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Authoring SVG / opacity, animate and mask

From: Doug Schepers <schepers@w3.org>
Date: Mon, 06 Aug 2007 05:31:40 -0400
Message-ID: <46B6EA7C.3070803@w3.org>
To: SVG List <www-svg@w3.org>

Hi, Jonathan-

I think that the majority of your points are addressed in my last email:
   http://lists.w3.org/Archives/Public/www-svg/2007Aug/0025.html

Further replies inline below...

~:'' ありがとうございました。 wrote (on 8/5/2007 12:21 PM):
> 
> My concern is that after more than a decade 

Just to set the record straight, the First Public Working Draft of SVG 
was on 1999-Feb-11.


> the SVG authoring tools are not easy to use.
> This is not a personal view, but one based on extensive user testing and 
> questioning.

See last email.  Also, the SVG drawing tools are just as easy to use as, 
say, the very popular CorelDraw and Adobe Illustrator... because they 
are one and the same, since both of those tools, and many others, export 
to SVG.

If those tools don't meet your needs, it may be because your needs are 
very specialized.  As I suggested in the last email, forming a project 
to address your community's needs may prove very fulfilling.


> Who is tasked with finding out what naive users would like to be able to 
> do easily?

Again, all of us on the SVG WG have that as a goal.  7 years of feedback 
on this list, and on the svg-developers list and IRC (both of which 
provide help for everyone from newbies to gurus) have provided the SVG 
WG with lots of pragmatic use cases we are striving to solve (many of 
which we hope we have addressed in SVG 1.2 Tiny).


> slideshows are generally popular.... in os x, drag over images, 
> ctrl-click slideshow and it's done!
> 
> if Inkscape has a simple method to create a slideshow, I've yet to find 
> it....

See last email.


> I personally find hand coding extremely time consuming.
> It may be that SVG is feature rich, but for a naive author, it's not 
> easy to learn.

It certainly can be time consuming, and like any programming language, 
needs a certain degree of skill.  But not everyone has to handcode it, 
only those whose needs aren't met by the existing authoring tools.

You keep saying "naive users" and "naive authors"... it's not clear what 
demographic you're pointing at.

You've been working with SVG for about as long as I have (and I had no 
formal training in Web languages, nor any experience in JavaScript, when 
I started).  You are asking complex questions about subtle intricacies 
of the spec.  Surely you aren't counting yourself among the "naive"? 
That would be rather disingenuous.


> Today for instance I found Antoine's helpful article, please note well 
> "Advanced" :
> "Advanced SVG Animation Techniques"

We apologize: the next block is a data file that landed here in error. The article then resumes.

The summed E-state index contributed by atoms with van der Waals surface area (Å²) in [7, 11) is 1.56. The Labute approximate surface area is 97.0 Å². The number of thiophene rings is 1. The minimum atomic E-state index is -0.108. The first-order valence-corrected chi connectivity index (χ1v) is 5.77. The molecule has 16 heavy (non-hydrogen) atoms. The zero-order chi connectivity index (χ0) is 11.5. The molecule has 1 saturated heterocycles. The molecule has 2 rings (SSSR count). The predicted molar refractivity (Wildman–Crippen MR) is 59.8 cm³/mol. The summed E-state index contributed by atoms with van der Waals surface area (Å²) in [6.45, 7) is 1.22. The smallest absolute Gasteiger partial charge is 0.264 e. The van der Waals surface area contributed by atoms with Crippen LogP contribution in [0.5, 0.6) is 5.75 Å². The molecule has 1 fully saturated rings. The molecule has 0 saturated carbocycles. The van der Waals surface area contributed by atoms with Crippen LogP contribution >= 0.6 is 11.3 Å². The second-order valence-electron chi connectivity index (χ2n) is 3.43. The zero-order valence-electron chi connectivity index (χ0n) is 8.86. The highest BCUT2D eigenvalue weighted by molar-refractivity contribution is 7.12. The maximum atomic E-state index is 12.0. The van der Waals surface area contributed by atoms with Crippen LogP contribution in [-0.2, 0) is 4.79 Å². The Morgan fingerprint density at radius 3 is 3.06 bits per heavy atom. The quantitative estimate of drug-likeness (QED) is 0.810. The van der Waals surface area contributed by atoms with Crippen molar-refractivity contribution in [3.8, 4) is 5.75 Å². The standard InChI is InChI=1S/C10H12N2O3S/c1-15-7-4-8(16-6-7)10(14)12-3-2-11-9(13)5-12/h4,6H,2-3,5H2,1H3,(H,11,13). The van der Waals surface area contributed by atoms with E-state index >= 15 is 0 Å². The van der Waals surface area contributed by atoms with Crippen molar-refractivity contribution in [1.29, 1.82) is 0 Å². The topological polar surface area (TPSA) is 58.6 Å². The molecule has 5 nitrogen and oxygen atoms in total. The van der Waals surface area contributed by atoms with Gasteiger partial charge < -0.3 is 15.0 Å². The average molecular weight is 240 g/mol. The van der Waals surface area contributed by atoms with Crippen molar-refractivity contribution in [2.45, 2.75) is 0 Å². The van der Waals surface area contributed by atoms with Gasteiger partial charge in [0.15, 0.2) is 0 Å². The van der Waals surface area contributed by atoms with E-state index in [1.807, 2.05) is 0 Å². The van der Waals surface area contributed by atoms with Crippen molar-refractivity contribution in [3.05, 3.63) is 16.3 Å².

> 
> yet I appear to need this and much else besides to set up a simple 
> slideshow with opacity fades.

See last email (in particular, the bit about SVGmaker).  Authors without 
programming skills should expect to use an authoring tool (or to learn 
to program) to create all but the most basic tasks in pretty much any 
programming language, and SVG is no exception.


> personally it seems to me that your opacity example provides ample and 
> sufficient reasoning to support my request.

I think several of us have explained at great length why the opposite is 
true.


> had the author desired they could choose 0.0001 or similar and there 
> would be no issue.

And again, as a default behavior, this would be computationally 
expensive and, I believe, unintuitive for both author and user.  To 
justify adding it to the language, there would need to be sufficient use 
cases (which you still have failed to supply).


> however if the author wishes to provide some scripted fractal like 
> opacity with links it seems this may not be do-able.

Without a concrete example, I can't comment.  My gut feeling is that 
this could simply be done with a complex path shape.


On a final note:
It is frustrating to have to answer completely different and unrelated 
issues in the same thread, i.e. opacity and mask AND the current state 
of authoring tools AND slideshows in SVG.  It makes it very difficult to 
track issues... I am assuming you want your issues to be tracked and 
addressed, correct?  It also leads to forking and overly broad topics. 
In the future, please separate out different issues into different 
threads, so we can properly address them.  In fact, it would be most 
helpful if you were to use our public issue tracking system 
(registration required), though of course this is optional:
    http://www.w3.org/Bugs/Public/enter_bug.cgi?product=SVG


Regards-
-Doug Schepers
W3C Staff Contact, SVG, CDF, and WebAPI
Received on Monday, 6 August 2007 09:31:53 GMT

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